God’s Prodigal Child, Continued.
Last time I mentioned the Parable of the Prodigal Son. I feel led to drive this point home a little more today and trust you’ll find hope in what you read. I want to encourage us to consider the other two parables that we find within the exact same chapter (Luke 15). Consider the same point that God continues to flash in front of us.
In verses 1-7 we read about The Parable of the Lost Sheep. In this paragraph it is God, the Good Shepherd, Who is going after His lost sheep in hopes that His sheep will repent and come home. Verse 6 says, “And when he comes home, he calls together his friends and his neighbors, saying to them, ‘Rejoice with me, for I have found my sheep that was lost.’” Sound like the Prodigal Son Parable? This is God Who is in fact actively and continuously going after His lost sheep.
In verses 8-10 we read about The Parable of the Lost Coin. Similarly, a coin was lost, but now is found. God again rejoices over a repentant child and says in verse 9, “‘Rejoice with me, for I have found the coin that I had lost.’”
The Parable of the Prodigal Son follows directly after each of those two parables, and we read in verse 24 that the Son “was lost, and is found.’ And they began to celebrate.” Why? Because the Son was repentant. The son turned from his sin and to His Father.
In each of the parables within Luke 15 God is driving home the same point. It is He Who is pursuing the lost and unrepentant. He is actively going after each one in hopes that he or she will repent and return home. Trust that God’s got this and remember that your situation isn’t unique…it’s hurtful and hard, but you’re not alone in this. Many parents have felt the ache of experiencing a “prodigal son” story situation. Again, this doesn’t mean that we can’t have a passion for the lost…that’s healthy for us because it proves the worth the child has in our life.
I guess my point is that we need be cautious that we don’t attempt to insert ourselves into the role that the Lord possesses. The lost never go unnoticed in His eyes. By allowing God to do His work in the lives of the lost we allow ourselves an opportunity to have that weight removed off our shoulders. Both Proverbs 22:6 and Ephesians 6:4 remind parents to bring their children up in the Lord and in the way they should go…which is God-ward. Much like a coach…come game time the athlete is the one going out and performing what he's been taught...the coach just tries to help put him or her in a position to succeed. As parents, we can set them up for success, and we can be there for them when they make poor life choices, but just keep in mind what God is actively doing in the life of your child. He won’t give up on him or her, just like He’s never given up on any one of us.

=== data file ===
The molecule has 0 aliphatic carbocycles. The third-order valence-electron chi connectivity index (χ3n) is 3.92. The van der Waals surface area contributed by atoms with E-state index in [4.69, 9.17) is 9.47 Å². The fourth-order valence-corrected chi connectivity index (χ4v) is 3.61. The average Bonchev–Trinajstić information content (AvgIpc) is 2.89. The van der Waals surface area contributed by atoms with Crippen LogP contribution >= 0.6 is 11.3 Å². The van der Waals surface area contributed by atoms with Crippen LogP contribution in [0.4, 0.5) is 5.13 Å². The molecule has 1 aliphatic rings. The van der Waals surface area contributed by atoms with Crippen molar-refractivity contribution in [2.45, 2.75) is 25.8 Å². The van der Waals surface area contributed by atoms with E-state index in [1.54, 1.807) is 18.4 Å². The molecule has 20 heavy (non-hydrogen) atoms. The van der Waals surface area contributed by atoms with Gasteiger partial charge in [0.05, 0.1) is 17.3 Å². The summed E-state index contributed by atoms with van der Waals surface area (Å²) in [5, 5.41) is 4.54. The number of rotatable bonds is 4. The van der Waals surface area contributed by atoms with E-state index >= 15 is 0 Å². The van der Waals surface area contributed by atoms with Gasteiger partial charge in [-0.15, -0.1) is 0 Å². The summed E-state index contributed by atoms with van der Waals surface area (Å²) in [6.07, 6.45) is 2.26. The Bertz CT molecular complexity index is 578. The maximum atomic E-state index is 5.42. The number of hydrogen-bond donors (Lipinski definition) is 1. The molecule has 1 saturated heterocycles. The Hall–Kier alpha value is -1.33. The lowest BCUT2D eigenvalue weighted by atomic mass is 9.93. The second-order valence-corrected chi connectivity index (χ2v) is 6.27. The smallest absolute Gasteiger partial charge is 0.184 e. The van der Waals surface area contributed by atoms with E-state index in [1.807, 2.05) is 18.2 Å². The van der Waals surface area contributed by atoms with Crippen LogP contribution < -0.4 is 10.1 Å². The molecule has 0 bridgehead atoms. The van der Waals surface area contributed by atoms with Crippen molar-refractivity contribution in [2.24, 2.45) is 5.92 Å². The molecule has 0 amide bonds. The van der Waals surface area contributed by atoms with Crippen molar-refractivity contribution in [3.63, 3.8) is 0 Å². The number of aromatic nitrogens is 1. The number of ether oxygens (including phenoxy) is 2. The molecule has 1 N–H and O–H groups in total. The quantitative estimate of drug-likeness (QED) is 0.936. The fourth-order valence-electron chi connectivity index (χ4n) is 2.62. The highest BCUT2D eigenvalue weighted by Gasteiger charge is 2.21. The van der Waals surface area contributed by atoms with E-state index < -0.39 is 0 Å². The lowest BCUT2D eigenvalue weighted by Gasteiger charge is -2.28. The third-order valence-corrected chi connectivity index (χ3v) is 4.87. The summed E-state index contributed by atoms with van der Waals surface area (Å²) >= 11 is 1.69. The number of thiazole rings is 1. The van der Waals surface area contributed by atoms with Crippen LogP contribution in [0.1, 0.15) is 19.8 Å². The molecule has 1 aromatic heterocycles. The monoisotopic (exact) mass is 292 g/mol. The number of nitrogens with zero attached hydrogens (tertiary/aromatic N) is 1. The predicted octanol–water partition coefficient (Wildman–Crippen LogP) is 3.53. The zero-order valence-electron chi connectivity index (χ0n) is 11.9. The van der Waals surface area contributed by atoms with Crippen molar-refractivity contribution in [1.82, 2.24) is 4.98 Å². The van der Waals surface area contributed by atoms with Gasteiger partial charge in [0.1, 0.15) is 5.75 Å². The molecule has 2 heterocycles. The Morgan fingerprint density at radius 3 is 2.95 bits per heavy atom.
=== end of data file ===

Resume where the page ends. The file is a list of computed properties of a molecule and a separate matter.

Practicing His Presence,
Debbie McDaniel provides for us
“A Prayer for the Lost and the Prodigal
You know our hearts, you hear our prayers, and care about all that concerns us. You understand the burden we carry and how we want, more than anything, to see our loved ones come to you. Help us to remember that you love them more than we ever could. And you desire to extend your great love and forgiveness, your mercy and hope.
Thank you that nothing is too difficult for you. Thank you that your power is unlimited and you came to set the captives free. Thank you that you wait, arms open, for the prodigal to return, that you look for his arrival to lavishly celebrate that he’s come home.
We praise you for you are Redeemer and Rescuer, Savior and Lord. We know and believe that there’s no pit so deep that your love can’t reach us still. We understand that your mercies are new every morning, and your faithfulness is great.
Lord, we ask that you would halt the plans of the enemy over these we love as we bring them before you right now. We pray that his schemes be demolished and that your plans for good, for a future and hope, would prevail. Would you open blind eyes that they might see your Truth. Would you rescue those walking in darkness and heal the deep wounds of those who’ve been hurt.
We pray for the miraculous intervention of your Spirit to draw them to yourself, to work strong on behalf of our loved ones who are lost and wandering.
For you came with good news, to heal the brokenhearted, to proclaim freedom for captives and release for the prisoners.
Though we deserved penalty for our wrong, you stood in our place and took the blows on our behalf. You choose to die, so that we can live. Forever and free.
Lord, forgive our unbelief. Forgive the times we’ve doubted that you could ever change a distant heart. Forgive our hard-heartedness, our weariness, or forgetfulness to ‘pray continually.’
Thank you that you never give up on us.
Remind us of how you’ve changed our own hearts. How your miracle of life and hope has sprung up deep within our souls.
We love you Lord, we need you, and we thank you that you hear our prayers and are at work even now.
Powerfully. Faithfully. Miraculously.
Thank you for the gift of our Savior, God with us. Thank you for your goodness and love…
In Jesus’ Name,
Amen.” Link to Full Article
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Nate Smith is a college baseball and football coach, a husband, a father of 6 girls, grandpa to 3 granddaughters, a police chaplain, a pastor, and has a passion to see men grow in Christ.
#girldad including granddaughter